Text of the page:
Be secure like a boss—the true geek passwords


nternet news sites have been going crazy over how vulnerable our passwords are, these days. Hackers are having a relatively easy time accessing databases of passwords by the millions.

The cool thing is that even if they have the password, it’s protected by something called a hash. Hashing basically means that the password you type is translated into a long and messy string of text (check out this explanation for more details) that can’t be read by the naked eye.

There’s a way around it, though: if a hacker has the hashed password, they can use brute-force guessing. Basically, a password cracker can guess the password, run it through the hash algorithm, and see if the result matches with the messy hash they stole. If it matches, they know they have the correct password.

Especially smart crackers make custom PCs specifically for this brute-force method. They stack together tons of GPUs (used for graphics processing, normally) and have them rapidly generate millions of guesses—millions—per second. Faster than a supercomputer could have done it, just ten years ago. They, in essence, start with guessing “aaaaaaaa” and seeing if that matches, then “aaaaaaab,” then “aaaaaaac” and so on, until they get a match.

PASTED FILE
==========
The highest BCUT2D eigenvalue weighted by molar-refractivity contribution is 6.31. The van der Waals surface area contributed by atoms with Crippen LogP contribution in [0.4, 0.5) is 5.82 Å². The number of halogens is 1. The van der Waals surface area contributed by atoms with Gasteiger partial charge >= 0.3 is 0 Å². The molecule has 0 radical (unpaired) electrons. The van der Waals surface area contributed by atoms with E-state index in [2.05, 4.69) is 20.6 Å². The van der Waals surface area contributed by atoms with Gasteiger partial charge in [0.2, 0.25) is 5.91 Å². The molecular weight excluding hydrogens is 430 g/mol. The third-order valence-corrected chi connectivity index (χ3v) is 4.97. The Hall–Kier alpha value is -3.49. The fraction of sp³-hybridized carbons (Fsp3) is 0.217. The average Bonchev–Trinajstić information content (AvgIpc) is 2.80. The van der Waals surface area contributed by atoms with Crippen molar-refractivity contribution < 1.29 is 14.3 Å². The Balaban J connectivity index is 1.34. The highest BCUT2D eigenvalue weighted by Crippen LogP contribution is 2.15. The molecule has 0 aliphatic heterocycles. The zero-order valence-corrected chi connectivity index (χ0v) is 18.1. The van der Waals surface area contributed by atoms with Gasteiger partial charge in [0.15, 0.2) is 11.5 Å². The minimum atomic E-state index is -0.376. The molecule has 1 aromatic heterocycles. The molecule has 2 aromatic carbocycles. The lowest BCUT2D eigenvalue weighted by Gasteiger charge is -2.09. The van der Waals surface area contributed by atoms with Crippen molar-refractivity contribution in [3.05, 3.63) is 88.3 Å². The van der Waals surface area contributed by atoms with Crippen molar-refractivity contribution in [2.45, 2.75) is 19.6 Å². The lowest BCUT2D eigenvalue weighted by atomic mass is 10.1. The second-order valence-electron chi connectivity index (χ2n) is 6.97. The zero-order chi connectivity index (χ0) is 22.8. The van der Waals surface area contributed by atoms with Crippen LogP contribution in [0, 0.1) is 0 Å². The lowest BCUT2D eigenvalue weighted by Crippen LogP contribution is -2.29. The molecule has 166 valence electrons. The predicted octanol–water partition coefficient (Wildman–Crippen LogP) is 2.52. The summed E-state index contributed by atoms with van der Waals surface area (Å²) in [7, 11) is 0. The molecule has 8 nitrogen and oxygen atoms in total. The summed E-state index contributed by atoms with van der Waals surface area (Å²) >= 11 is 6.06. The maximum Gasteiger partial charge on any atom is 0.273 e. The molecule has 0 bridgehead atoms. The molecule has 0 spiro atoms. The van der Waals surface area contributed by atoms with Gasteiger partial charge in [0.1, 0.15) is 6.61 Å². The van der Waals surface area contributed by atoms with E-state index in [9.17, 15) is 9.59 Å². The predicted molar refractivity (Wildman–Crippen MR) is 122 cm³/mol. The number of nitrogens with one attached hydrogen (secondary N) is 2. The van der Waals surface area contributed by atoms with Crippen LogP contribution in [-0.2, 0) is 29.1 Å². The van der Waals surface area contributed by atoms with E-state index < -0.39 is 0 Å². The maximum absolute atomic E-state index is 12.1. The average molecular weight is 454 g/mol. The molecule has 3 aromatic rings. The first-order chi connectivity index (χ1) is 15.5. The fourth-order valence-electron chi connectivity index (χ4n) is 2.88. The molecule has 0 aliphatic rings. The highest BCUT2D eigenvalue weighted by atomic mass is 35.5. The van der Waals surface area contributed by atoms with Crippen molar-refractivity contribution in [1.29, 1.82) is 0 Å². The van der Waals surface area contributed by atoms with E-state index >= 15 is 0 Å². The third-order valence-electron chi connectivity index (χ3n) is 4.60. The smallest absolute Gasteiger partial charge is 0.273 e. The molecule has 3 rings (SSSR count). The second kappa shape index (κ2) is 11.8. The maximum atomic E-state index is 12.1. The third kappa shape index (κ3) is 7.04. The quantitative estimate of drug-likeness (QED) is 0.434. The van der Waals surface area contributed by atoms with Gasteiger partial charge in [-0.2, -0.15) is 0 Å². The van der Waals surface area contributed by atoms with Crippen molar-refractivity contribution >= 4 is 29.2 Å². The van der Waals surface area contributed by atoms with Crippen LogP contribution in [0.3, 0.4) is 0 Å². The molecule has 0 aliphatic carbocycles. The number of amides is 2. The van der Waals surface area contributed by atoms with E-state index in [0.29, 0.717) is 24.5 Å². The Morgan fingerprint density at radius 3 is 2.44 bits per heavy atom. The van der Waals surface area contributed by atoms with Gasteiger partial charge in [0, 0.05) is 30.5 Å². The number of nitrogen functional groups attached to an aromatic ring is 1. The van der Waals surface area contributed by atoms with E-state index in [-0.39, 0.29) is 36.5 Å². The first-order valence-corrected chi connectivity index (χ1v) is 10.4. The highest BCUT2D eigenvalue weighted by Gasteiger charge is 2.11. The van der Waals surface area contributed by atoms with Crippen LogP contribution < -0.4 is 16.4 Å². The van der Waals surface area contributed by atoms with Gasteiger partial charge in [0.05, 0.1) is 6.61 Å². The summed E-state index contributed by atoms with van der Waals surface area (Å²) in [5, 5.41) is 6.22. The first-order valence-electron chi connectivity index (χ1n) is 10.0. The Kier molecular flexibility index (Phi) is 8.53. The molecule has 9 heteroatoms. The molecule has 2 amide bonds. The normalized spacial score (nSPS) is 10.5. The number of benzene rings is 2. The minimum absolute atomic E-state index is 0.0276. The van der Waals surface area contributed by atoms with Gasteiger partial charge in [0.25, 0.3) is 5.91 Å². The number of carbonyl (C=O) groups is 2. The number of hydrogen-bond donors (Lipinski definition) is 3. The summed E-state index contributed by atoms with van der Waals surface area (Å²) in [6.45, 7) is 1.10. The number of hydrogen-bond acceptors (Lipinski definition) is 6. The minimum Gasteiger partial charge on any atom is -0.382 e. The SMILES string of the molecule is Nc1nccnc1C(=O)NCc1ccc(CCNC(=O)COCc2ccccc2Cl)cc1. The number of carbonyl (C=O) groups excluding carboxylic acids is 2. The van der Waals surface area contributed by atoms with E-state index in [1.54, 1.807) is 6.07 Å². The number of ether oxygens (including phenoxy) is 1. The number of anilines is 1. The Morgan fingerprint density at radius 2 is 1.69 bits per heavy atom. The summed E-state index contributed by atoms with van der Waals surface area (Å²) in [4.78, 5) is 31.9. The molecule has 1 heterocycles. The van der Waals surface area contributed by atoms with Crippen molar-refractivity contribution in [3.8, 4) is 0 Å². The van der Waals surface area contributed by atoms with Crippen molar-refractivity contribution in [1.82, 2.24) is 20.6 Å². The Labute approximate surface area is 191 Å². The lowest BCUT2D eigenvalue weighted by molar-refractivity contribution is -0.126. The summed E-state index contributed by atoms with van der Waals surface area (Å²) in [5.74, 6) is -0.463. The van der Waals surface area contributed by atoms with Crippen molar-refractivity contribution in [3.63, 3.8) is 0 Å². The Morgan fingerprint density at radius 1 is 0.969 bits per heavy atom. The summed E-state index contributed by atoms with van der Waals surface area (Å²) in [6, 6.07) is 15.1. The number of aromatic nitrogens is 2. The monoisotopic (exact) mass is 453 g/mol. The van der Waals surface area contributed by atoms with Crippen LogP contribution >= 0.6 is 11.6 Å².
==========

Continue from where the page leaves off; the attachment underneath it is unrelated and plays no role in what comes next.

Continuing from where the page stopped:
Needless to say, the longer your password is, the better. So what’s the best way to make a very secure password?

If you ever go into IT work—administering computer networks and stuff—you’ll probably be required to have a ridiculously long password. Something like 30 characters. Oh, and it gets better. It has to have upper-case, lower-case, numbers, and symbols. And some people have trouble memorizing a 10-character password—that’s why they do something stupid like “password11.”

And, let’s be clear: that’s a stupid password. We don’t like throwing that word around, but right now we mean it.

But our intentions are pure: we want you safe. When you start having credit cards and online bank accounts, secure passwords are a huge deal. A huge deal. So start getting good habits now.

But we digress. The best way to make a secure password is not to make a password at all. Instead, you make a pass phrase. Observe:

I'm in LOVE with eating 12 donuts.

Notice that we have symbols, upper and lower-case text, and numbers. And it’s long.

Come up with a long pass phrase like this, and you won’t have to worry about being cracked, because longer passwords require exponentially more time to guess. Think of it like this. If you have a one-character password, there are something like 94 things your password could be (including everything on your keyboard). But if you have two characters, it’s 94*94. Our pass phrase is 34 characters. Do the math and tell us what 98^34 is. (hint: it’s big)